7/10/2018 - 6:56 pm

Diamonds - Wars, Blood, Child And Slave Labour. Why Not Lab Made Diamonds?

Written by
Stop to child labour Stop to child labour

Diamonds have been glorified since modern history. The so called royalty, movie stars and the rich buy diamonds for show and pomp and also as investments. It is said there was a time one could walk along in South Africa and Botswana and kick diamonds as children do stones. So what made these gemstones a commodity to lust for?

First let us look at the bygone times. It was in India that diamonds were used since antiquity. References are available in Sanskrit passages and verses. Diamonds were a freely mined and traded commodity and found their way into jewelry, metal etching and engraving. 


Raw diamond

While India remained a country to source from until the 18th century, diamonds were then discovered in Brazil before South Africa, Botswana and other African nations, probably to their peril. This is when numerous diamond companies boomed and eventually were amalgamated into one major organization. Hereon, the diamond business skyrocketed and diamonds reached into the palaces of kings, emperors and the homes of the rich. 

The weight, clarity, cut, the shape, colour and the refractive index determine the value of a diamond. 

So far so good. Nice jewelry, good investment and so on. What made these into an instrument for perverse and sinister purposes when laboratory made diamonds are just as good that even an expert in gemology cannot tell the difference. Let’s take it one by one and then conclude with lab made or cultured diamonds.

Surat in India boasts of being the largest diamond cutting and polishing industry in the world. Most of the world’s diamonds are cut in this dusty city. Diamond cutting and polishing is undeniably an art and a science. But what about children who are inducted into the industry to do menial tasks? Some of them go on to become diamond polishers and cutters and make a reasonably good living while most of them remain with the demeaning and degrading work they were assigned as inductees. 

More children are put to work in the diamond mines in the African nations and work in extremely hazardous and pitiful conditions. 

We have all been hearing about Sierra Leone on the news about diamonds being used to finance the purchase of arms and ammunition by rebels to fight their governments, however, this is not limited to Sierra Leone but the illegal trade extends to other countries including Angola, Congo and the Ivory Coast where bloodshed is rampant. The rebels in these countries even use children as soldiers. Barefoot and carrying automatic weapons. Out of the total diamond jewelry trade in excess of 50 billion dollars estimatedly 4 to 15 percent constitutes what are known as blood diamonds. That indeed is a lot of money to buy weapons for bloodshed.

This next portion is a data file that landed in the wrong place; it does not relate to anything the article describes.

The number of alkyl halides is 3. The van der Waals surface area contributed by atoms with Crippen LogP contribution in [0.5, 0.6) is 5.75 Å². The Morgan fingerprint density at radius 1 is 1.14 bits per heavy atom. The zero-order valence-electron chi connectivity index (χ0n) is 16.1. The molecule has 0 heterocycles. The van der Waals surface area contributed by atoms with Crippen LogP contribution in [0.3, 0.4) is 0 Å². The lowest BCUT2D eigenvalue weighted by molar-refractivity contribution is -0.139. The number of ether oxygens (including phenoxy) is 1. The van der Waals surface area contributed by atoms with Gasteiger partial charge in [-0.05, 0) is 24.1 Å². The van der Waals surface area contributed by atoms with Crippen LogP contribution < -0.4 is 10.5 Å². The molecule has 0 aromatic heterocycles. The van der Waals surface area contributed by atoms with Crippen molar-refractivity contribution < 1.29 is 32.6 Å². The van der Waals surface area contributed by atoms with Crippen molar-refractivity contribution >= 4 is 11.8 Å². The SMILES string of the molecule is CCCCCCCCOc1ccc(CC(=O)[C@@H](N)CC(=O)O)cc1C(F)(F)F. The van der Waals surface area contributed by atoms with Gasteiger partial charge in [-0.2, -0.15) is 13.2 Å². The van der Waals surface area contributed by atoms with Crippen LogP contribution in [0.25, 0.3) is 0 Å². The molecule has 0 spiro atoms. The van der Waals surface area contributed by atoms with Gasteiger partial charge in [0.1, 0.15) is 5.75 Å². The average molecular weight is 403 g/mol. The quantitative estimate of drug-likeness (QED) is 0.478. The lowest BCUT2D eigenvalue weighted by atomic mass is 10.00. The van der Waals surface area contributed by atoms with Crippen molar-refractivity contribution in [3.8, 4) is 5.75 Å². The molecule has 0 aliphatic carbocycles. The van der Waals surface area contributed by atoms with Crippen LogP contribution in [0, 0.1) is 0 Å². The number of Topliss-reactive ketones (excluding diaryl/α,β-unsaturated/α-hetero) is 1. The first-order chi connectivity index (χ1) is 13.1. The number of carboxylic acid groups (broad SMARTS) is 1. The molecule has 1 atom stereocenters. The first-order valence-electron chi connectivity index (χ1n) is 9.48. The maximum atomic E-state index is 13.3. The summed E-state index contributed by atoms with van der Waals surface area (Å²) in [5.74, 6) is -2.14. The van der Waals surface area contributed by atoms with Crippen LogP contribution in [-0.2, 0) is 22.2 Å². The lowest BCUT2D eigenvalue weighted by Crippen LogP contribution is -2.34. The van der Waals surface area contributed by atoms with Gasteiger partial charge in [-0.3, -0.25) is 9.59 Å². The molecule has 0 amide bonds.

Let us now transport ourselves to the civilized city of Antwerp in Belgium where most of the world’s diamonds end up in what is popularly known as the diamond district. One hardly sees a soul in this extraordinarily quiet part of the city during the day. All of the trade goes on behind closed doors. Can one imagine the loss of invaluable lives, blood, gore and who knows how many children and slaves account for the diamonds traded in these calm quarters that finally end up as bright, sparkling and glittering jewelry worn by the rich and the famous.


Cut diamonds

What about diamonds made in laboratories which are just as good as the ones created by nature? Diamonds in laboratories are created using high temperature in high pressure chambers that mimic the conditions of the crust of the Earth. The outcome of these carbon atoms which are arranged in the structure of diamond are actually diamonds that no one can tell apart when compared with natural diamonds. These are even cheaper in cost by 30 to 35 percent. But the greed and thirst for mined diamonds goes on.

Photos: Shutterstock

Read 62 times Last modified on 10/10/2018 - 9:46 am
Martina Advaney

Martina is a designer with many years of experience, she writes articles on varied subjects and also conducts interviews.

 

Login to post comments
Top

Friday's Newsletter with the best stories of the week.

Your email address: (required)